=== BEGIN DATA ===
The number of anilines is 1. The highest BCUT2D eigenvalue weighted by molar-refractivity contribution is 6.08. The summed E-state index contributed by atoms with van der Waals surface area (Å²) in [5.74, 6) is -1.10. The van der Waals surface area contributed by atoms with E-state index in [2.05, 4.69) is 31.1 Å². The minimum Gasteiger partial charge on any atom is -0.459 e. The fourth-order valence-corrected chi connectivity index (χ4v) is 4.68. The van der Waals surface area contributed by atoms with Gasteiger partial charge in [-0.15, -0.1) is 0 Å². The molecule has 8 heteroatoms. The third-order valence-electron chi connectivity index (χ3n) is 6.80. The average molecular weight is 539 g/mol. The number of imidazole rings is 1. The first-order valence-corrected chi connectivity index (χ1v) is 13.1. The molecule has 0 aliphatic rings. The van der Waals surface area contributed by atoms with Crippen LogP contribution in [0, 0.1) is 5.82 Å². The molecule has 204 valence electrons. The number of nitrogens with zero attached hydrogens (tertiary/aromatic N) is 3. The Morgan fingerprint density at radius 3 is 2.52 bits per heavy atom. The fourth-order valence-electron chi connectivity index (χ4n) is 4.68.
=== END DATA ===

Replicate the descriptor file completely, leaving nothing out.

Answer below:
The number of anilines is 1. The highest BCUT2D eigenvalue weighted by molar-refractivity contribution is 6.08. The summed E-state index contributed by atoms with van der Waals surface area (Å²) in [5.74, 6) is -1.10. The van der Waals surface area contributed by atoms with E-state index in [2.05, 4.69) is 31.1 Å². The minimum Gasteiger partial charge on any atom is -0.459 e. The fourth-order valence-corrected chi connectivity index (χ4v) is 4.68. The van der Waals surface area contributed by atoms with Gasteiger partial charge in [-0.15, -0.1) is 0 Å². The molecule has 8 heteroatoms. The third-order valence-electron chi connectivity index (χ3n) is 6.80. The average molecular weight is 539 g/mol. The number of imidazole rings is 1. The first-order valence-corrected chi connectivity index (χ1v) is 13.1. The molecule has 0 aliphatic rings. The van der Waals surface area contributed by atoms with Crippen LogP contribution in [0, 0.1) is 5.82 Å². The molecule has 204 valence electrons. The number of nitrogens with zero attached hydrogens (tertiary/aromatic N) is 3. The Morgan fingerprint density at radius 3 is 2.52 bits per heavy atom. The fourth-order valence-electron chi connectivity index (χ4n) is 4.68.